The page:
The 20th century was a rambunctious time in German art history. Contemporary artists have dealt with war, communism, massive social change and a greater trend towards abstraction in various ways. From Gerhard Richter’s fuzzified realism to Candida Höfer’s empty social spaces, and, in the 21st century, MadC’s expansive spray-paint murals, read on to discover six German artists worth a second look.
The grandfather of the German contemporary art scene. Born in 1932 in Dresden, Richter studied first as a set and sign painter before going to art school. He considers himself a Surrealist and is most famous for blurred portraiture. His explanation for this is, “to make everything equally important and equally unimportant.” In 2015, Richter’s painting “Abstraktes Bild” sold at Sotheby’s in London for $44.52 million, the highest price paid for a painting by a living artist.
Genzken works with photography, video, collage and film, though her primary medium is sculpture. Her best known work is “Rose” (1993/7), which is an eight-meter (26-foot) tall enamelled-steel rose permanently installed outside the Leipzig Messe. “Rose II” appeared in New York as a temporary installation in 2010. Fans of her work say its unpredictable and contradictory nature open the imagination and expand the mind.
If the contemporary art world has ever seemed like it could maybe be a con, Wolfgang Beltracchi is the artist for you. Germany’s best known art forger is entrepreneurially ingenious as well as skilled with the brush. He realized the way forward was not to copy existing paintings, but to produce those known to be lost, arrange for them to be magically found at a yard sale or an attic and then brought to auction. Before he was finally jailed in 2011 along with his wife Helene, the scam netted him at least $45 million.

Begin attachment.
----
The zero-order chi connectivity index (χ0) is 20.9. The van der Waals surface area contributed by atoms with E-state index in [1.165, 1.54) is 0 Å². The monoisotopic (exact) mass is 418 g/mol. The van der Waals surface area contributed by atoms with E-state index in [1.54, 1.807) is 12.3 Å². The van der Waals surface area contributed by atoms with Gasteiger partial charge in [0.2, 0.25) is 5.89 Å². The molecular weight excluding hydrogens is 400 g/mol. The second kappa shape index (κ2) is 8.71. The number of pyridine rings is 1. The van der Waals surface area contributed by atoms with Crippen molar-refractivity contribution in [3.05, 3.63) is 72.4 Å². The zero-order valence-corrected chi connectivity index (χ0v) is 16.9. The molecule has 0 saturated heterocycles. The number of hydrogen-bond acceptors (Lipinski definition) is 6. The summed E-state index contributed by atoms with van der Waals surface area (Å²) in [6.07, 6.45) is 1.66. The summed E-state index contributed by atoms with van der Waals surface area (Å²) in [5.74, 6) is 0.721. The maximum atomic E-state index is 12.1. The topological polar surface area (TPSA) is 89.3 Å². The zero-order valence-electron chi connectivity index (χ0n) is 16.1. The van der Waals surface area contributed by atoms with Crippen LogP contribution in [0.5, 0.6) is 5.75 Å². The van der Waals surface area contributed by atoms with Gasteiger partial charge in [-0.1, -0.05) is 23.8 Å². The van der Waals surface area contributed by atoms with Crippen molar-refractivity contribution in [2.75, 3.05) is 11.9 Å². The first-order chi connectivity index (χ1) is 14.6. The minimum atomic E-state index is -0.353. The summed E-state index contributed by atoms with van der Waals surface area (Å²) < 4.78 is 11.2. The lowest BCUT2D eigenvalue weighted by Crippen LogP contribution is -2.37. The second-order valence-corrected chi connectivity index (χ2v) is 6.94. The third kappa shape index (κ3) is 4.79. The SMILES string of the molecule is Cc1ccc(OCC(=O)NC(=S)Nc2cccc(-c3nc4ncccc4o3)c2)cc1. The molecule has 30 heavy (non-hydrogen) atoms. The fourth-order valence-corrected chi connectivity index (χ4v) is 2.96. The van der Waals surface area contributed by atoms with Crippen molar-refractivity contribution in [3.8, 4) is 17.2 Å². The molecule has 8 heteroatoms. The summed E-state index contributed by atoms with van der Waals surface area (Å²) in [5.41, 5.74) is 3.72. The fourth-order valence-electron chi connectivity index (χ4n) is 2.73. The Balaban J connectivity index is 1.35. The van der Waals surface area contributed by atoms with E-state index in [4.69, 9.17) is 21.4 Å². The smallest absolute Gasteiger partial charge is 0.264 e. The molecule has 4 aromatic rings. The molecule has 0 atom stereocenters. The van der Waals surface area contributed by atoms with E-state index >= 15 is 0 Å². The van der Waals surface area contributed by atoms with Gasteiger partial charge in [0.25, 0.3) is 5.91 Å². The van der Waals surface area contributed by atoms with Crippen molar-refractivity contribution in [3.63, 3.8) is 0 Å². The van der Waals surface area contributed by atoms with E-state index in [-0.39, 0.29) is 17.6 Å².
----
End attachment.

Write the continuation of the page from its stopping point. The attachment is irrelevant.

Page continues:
After studying in Cologne from 1964–1968, photographer Candida Höfer got a job taking portraits for a newspaper. She was one of the first German photographers to use color film and became famous for her large format images of empty public spaces such as banks, offices and waiting rooms. One of her later series consists of images of the Louvre Museum without any humans in sight.
The master of imagination and arguably the most influential living German painter, Neo Rauch is lauded the world over for his vivid use of color as well as the juxtaposition of figurative and abstract elements. As Rauch describes his work, “I view the process of painting as an extraordinarily natural form of discovering the world, almost [as] natural as breathing.” Part of the New Leipzig School, Rauch’s work is influenced by Magritte and de Chirico.
Claudia Walde, known professionally as MadC, painted her first graffiti piece in 1996 at age 16. She has since become known as a large-scale muralist and views graffiti as the best way to express herself since it is the final product that is most important, not the artist. In addition to spray paint, she also uses ink, acrylic and watercolours. In 2010, her 700 square meter (7,500 square foot) mural “700-Wall” launched her onto the international art scene.